Scotsman legal review: Family law

The closure of courts, like Haddington Sheriff Court, opens the door to more arbitration. Picture: Andrew O'Brien
The closure of courts, like Haddington Sheriff Court, opens the door to more arbitration. Picture: Andrew O'Brien
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Arbitration emerging as option as squeeze on court time bites

The way in which family lawyers in Scotland resolve disputes is evolving, with most firms taking pride in the fact that cases are now rarely resolved by litigation.

The primary alternative to litigation has, for a long time, been negotiation, but the hope among lawyers is that arbitration will emerge as a more popular option, particularly in response to the current court closure programme in Scotland.

“A lot more clients are seeking to resolve disputes away from the courts,” explains Shaun George, head of family law at Brodies.

“We are doing a lot of collaborative work which involves an agreement not to litigate. We are also seeing an increase in interest in other options such as arbitration.

“Arbitration hasn’t become mainstream yet. The second batch of arbitrators was trained earlier this year and we are now, I think, going to see a relaunch later this year of the arbitration option.

“It may be that the changes which are happening in relation to the court system might have an effect in terms of an interest in arbitration.”

Rhona Adams is partner in Morton Fraser’s family law team where she and a colleague are now trained in arbitration. Adams is still waiting to feel the effects of the court closure programme. “In terms of our practice, we have not yet seen any real difference but I think that there will be,” she says.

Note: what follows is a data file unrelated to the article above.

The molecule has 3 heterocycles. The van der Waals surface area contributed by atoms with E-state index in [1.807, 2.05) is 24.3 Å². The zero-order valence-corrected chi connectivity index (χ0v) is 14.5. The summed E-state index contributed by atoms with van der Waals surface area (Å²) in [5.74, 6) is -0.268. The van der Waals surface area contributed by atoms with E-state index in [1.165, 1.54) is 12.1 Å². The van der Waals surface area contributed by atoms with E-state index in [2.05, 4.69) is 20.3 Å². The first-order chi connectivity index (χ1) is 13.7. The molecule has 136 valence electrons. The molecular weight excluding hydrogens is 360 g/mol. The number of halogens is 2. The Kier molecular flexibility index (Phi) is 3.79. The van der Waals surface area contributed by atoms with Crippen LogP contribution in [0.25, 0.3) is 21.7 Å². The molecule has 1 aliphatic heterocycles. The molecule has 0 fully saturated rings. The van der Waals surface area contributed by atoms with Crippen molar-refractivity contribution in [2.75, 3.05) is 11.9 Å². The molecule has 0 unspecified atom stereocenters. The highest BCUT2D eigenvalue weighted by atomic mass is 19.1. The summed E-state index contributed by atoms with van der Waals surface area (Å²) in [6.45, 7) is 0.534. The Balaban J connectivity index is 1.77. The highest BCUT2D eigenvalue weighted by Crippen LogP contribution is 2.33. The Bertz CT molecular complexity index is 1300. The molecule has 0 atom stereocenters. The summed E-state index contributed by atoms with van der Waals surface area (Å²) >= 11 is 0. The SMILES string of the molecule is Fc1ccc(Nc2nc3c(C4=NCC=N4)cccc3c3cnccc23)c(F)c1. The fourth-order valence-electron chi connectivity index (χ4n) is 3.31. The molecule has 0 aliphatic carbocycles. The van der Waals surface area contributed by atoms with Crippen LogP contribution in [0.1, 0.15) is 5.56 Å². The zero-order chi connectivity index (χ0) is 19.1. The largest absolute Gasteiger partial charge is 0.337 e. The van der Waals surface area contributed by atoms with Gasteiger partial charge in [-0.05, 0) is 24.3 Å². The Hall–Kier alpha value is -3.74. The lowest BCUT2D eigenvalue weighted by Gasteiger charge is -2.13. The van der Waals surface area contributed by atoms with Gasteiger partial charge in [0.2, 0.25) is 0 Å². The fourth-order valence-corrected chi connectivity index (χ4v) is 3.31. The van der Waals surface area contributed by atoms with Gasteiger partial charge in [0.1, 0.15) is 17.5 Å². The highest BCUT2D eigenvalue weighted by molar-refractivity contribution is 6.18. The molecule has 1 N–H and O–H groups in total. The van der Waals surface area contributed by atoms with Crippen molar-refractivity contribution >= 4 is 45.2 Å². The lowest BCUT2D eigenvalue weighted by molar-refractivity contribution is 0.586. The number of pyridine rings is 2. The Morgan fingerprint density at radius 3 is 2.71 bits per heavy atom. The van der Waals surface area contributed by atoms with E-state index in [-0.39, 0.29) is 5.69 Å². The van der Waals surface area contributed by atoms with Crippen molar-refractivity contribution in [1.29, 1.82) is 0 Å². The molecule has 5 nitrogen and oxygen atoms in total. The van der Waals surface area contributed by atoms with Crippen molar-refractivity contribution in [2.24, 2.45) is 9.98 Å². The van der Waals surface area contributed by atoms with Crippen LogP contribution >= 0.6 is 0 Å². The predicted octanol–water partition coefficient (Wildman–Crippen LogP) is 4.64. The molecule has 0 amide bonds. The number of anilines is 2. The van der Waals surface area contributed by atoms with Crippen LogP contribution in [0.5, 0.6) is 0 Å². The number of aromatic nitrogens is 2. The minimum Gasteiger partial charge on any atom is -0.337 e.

“Edinburgh Sheriff Court is already pretty busy and it will be interesting to see when Haddington and so on are added to that. It’s early days.”

Alasdair Loudon heads up Turcan Connell’s divorce and family team. He also highlights East Lothian as one of areas most affected by the closure of sheriff courts along with Fife, which lost Cupar Sheriff Court in a controversial closure last year.

“It’s difficult to see that it [the court closure programme] is something of any benefit to the public,” says Loudon.

“What we are hoping to see over the years to come is arbitration being used to a greater extent than has been the case until now.

“There’s about 50 of us who are accredited arbitrators but it’s not been taken up yet by the profession to any great extent.

“Arbitrators think there are great benefits to arbitration. There’s complete confidentiality and there’s a more tailored approach and a more focused approach than there would be in court proceedings.

“It’s not been taken on with the enthusiasm that we had hoped. There’s no doubt that this is a possible alternative to these court closures.”

Another major change for family lawyers in Scotland is the new pension legislation which came into force in April, allowing increased freedom over what to do with pension savings.

“The other big change is the fact that a lot of our [matrimonial] settlements involve the use of one party’s pension,” says Loudon.

“The law has moved a lot over the last 15 years or so. Now there’s much more flexibility for the use of pensions as a means of transferring assets between parties in order to achieve an equitable division of the matrimonial property.

“In the year to come, as we get more used to the opportunities which the flexibility in pensions now provides, we will see the pensions being used more imaginatively as part of settlements.”

George’s role with Brodies is Scotland wide, although he is primarily based in the Aberdeen office. He notes that the issues in family law differ across the country.

Two notable trends that remain the same across the board are an increase in international elements in family law cases and the increasing demand for lawyers to offer fixed fees for disputes.

“In these times of increased mobility we get more and more cases where there’s an international element,” says Adams, who is based in Morton Fraser’s Edinburgh office.